Aside from the height and glasses issues, the figure does do a decent job of recreating Baxter’s look. He has the same torso as the fly version which features the now black vest and yellow bowtie. The lab coat has been added and is fairly flexible and he has his sneakers instead of ugly, purple, feet. The head is okay, though a little oversized for the body in some respects. He has a somewhat neutral expression though his mouth is contorted in such a way that maybe he’s a little angry or in thought? He has his wild hair and it’s well-painted and fits the character. The face looks off-model from certain angles and might be due to how his nose angles up a bit. I think he looks better from the side than the front, but it’s not as-if he’s unrecognizable. It’s a decent depiction of the character, just not the homerun some of other figures in this line have been. Of course, mine has some ugly holes in the temples where his glasses should plug-in, but hopefully that’s only temporary.
As for his articulation, it’s about what one would expect. His head is surprisingly not impacted much by the hair. He basically can look in all directions and the only one that’s limited is looking up. The shoulders are standard ball-hinges and they raise out to the side almost horizontal and rotate. NECA used their controversial double-elbow with this guy which they do a lot for human characters in jackets or sleeves so you get rotation above and below the elbow and the bend goes past 90 degrees, it just looks weird because the piece in the middle is fairly long so rather than the elbow coming to a point when bent, it’s squared-off. The hands rotate and feature a horizontal hinge. The waist is connected via a ball-peg, but it basically only offers rotation as the torso is covered up by the plastic overlay for the shirt. The legs are ball-sockets and come out to about 45 degrees and he can kick forward enough and kick back just a little before the “diaper” piece gets in the way. The knees are double-jointed and work fine while the ankles feature the standard hinge and rocker combo. The cuffs of the pants get in the way a bit, but this isn’t a guy who will be doing much posing and what we have here is fine. The left foot on mine falls off frequently as I think they missed some glue at the factory, but that’s probably not a common occurrence.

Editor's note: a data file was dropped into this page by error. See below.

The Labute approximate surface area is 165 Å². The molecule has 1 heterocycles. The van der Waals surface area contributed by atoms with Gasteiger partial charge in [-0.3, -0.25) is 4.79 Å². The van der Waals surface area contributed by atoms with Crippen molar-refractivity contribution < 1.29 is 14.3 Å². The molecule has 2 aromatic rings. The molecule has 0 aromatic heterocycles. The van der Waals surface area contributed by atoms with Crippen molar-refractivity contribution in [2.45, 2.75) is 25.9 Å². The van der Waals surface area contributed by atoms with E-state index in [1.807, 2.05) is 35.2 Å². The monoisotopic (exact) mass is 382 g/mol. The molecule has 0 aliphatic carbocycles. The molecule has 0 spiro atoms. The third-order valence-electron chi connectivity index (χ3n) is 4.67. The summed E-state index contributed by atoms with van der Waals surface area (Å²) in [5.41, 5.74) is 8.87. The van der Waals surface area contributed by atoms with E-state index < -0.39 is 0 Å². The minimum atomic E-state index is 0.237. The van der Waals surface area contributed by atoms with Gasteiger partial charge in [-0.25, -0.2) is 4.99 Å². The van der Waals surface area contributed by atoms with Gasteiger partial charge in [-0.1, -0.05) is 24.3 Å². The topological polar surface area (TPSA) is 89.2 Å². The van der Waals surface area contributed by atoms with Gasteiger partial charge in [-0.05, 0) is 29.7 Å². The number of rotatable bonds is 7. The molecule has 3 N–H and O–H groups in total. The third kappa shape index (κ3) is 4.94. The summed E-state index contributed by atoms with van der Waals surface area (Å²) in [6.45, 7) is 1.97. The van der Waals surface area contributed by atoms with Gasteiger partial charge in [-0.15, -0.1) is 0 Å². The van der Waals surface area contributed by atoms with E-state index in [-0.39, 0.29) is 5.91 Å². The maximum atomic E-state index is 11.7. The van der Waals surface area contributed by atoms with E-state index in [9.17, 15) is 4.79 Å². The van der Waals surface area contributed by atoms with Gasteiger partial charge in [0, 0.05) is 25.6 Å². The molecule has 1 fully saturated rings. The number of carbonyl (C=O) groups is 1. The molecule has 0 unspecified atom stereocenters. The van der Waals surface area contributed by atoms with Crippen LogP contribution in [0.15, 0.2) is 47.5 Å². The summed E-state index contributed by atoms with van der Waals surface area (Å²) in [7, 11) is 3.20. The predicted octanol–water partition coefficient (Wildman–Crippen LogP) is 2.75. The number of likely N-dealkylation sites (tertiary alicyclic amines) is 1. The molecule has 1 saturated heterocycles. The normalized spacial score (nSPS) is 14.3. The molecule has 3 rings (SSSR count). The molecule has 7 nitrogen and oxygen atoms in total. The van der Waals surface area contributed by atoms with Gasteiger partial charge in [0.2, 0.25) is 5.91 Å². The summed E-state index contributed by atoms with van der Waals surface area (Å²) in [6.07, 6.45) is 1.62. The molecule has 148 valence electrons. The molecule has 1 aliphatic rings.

As for the paint, Baxter looks pretty good. The lab coat is a mix of white on the front and a light blue on the read and inside. There’s a lot of black linework and I really like how the front pockets turned out. The line work on his face is very clean, as is the black on the shoes. There’s a very light scuff on part of the jacket and some parts where the paint came out a touch thick, but that’s only noticeable upon really close inspection. Some of the joints will flake, but they all appear to be painted in the appropriate color so it’s just a mild annoyance. Overall, the paint application is easily the strong point of the figure and I have no complaints with it.
Our next figure is Hamato Yoshi, the man who would one day become Splinter the rat and mentor to the Teenage Mutant Ninja Turtles (he seriously calls them that in the first episode, it’s so silly). Unlike Baxter, Yoshi does not reuse any parts from his previously released mutated form. Even the kimono is new as NECA chose to sculpt it rather than utilize soft goods. He stands a tick under 5.5″ to the top of his hair and basically looks the part. NECA did a good job with the facial likeness as Yoshi had a fairly unique look to him in the show. He wears his kimono more like a shirt in his human form with it tucked into some striped pants and fixed in place with a black belt. Curiously, there’s no shading on the pants, but the black lines are painted very well. There’s still shading on the top, but that’s it aside from the shading in the hair (which looks really good). I’ll just say the paint is well done with him, rather than devote an entire paragraph to it, and he definitely looks more on-model than Baxter.
As for articulation, we would like a ninja master such as Hamato Yoshi to move better than Baxter and he does in some respects, but not in others. His head is on a double-ball-peg and gets good range of motion. There’s no joint at the base of the neck so he doesn’t look down super far, but far enough. The shoulders are ball-hinged and he can raise his arms out to the side okay while the shoulders of the kimono piece need to be worked around when rotating. It’s at the elbow where NECA made an odd choice to go with a single hinge and swivel. The biceps piece is cut at an angle and it makes it look like his arms are slightly bent all of the time. The puffy nature of the sleeves must have convinced NECA to do it this way, but he can just barely hit 90 degrees at the hinge and the swivel only works a little bit as it throws off the sculpt in most, non-neutral, positions. The wrists rotate and feature horizontal hinges and he has the same limited ball-joint at the waist as Baxter. At the hips, he can almost do full splits. He can’t really kick back though and kicking forward only goes so far until the legs want to shoot out to the side. The knees are double-jointed and NECA continued the paint on the top piece so they don’t look bad when bent, not on the bottom. He can bend his knees past 90 though and it looks okay. Above the ankle is a swivel point and below that we get the usual hinge and rock combo which works fine. One thing I wish he could do better than he does is sit, but otherwise he moves around fine.
Next up is the tallest figure in the box and it’s Bebop. Bebop is also the first black character in the line and might end up being the only one as I can’t recall many others from the old show. He too also doesn’t reuse anything from his mutated counterpart, but he does appear to share some parts with Vernon. He stands around 6.25″ to the top of his head, and nearly a full 7″ when you factor in the mohawk. He’s pretty lanky looking, which seems close enough to the source material. He has the big red jacket and purple mohawk and matching glasses and the paint is all really well done. There’s shading on the torso, but not on the pants as they’re all black. I think I like the facial likeness on this guy the best out of all of the figures in the set and he may be my favorite overall.